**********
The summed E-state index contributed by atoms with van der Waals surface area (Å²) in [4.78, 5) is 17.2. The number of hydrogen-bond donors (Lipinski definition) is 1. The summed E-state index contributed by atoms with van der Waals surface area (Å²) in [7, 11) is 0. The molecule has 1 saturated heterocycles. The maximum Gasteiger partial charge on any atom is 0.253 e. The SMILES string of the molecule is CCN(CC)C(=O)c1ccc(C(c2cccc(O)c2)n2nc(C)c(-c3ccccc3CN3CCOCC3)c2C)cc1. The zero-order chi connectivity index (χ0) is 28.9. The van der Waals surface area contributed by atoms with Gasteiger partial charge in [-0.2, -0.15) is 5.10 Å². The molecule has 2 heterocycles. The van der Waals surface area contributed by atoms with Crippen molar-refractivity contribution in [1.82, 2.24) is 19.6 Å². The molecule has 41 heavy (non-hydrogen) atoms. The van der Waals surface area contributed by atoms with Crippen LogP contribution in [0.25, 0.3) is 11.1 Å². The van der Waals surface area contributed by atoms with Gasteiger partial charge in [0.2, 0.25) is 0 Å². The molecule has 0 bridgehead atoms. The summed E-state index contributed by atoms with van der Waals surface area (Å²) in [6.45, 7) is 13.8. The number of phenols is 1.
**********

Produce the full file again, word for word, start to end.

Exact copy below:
The summed E-state index contributed by atoms with van der Waals surface area (Å²) in [4.78, 5) is 17.2. The number of hydrogen-bond donors (Lipinski definition) is 1. The summed E-state index contributed by atoms with van der Waals surface area (Å²) in [7, 11) is 0. The molecule has 1 saturated heterocycles. The maximum Gasteiger partial charge on any atom is 0.253 e. The SMILES string of the molecule is CCN(CC)C(=O)c1ccc(C(c2cccc(O)c2)n2nc(C)c(-c3ccccc3CN3CCOCC3)c2C)cc1. The zero-order chi connectivity index (χ0) is 28.9. The van der Waals surface area contributed by atoms with Gasteiger partial charge in [-0.2, -0.15) is 5.10 Å². The molecule has 2 heterocycles. The van der Waals surface area contributed by atoms with Crippen molar-refractivity contribution in [1.82, 2.24) is 19.6 Å². The molecule has 41 heavy (non-hydrogen) atoms. The van der Waals surface area contributed by atoms with Crippen LogP contribution in [0.25, 0.3) is 11.1 Å². The van der Waals surface area contributed by atoms with Gasteiger partial charge in [0.2, 0.25) is 0 Å². The molecule has 0 bridgehead atoms. The summed E-state index contributed by atoms with van der Waals surface area (Å²) in [6.45, 7) is 13.8. The number of phenols is 1.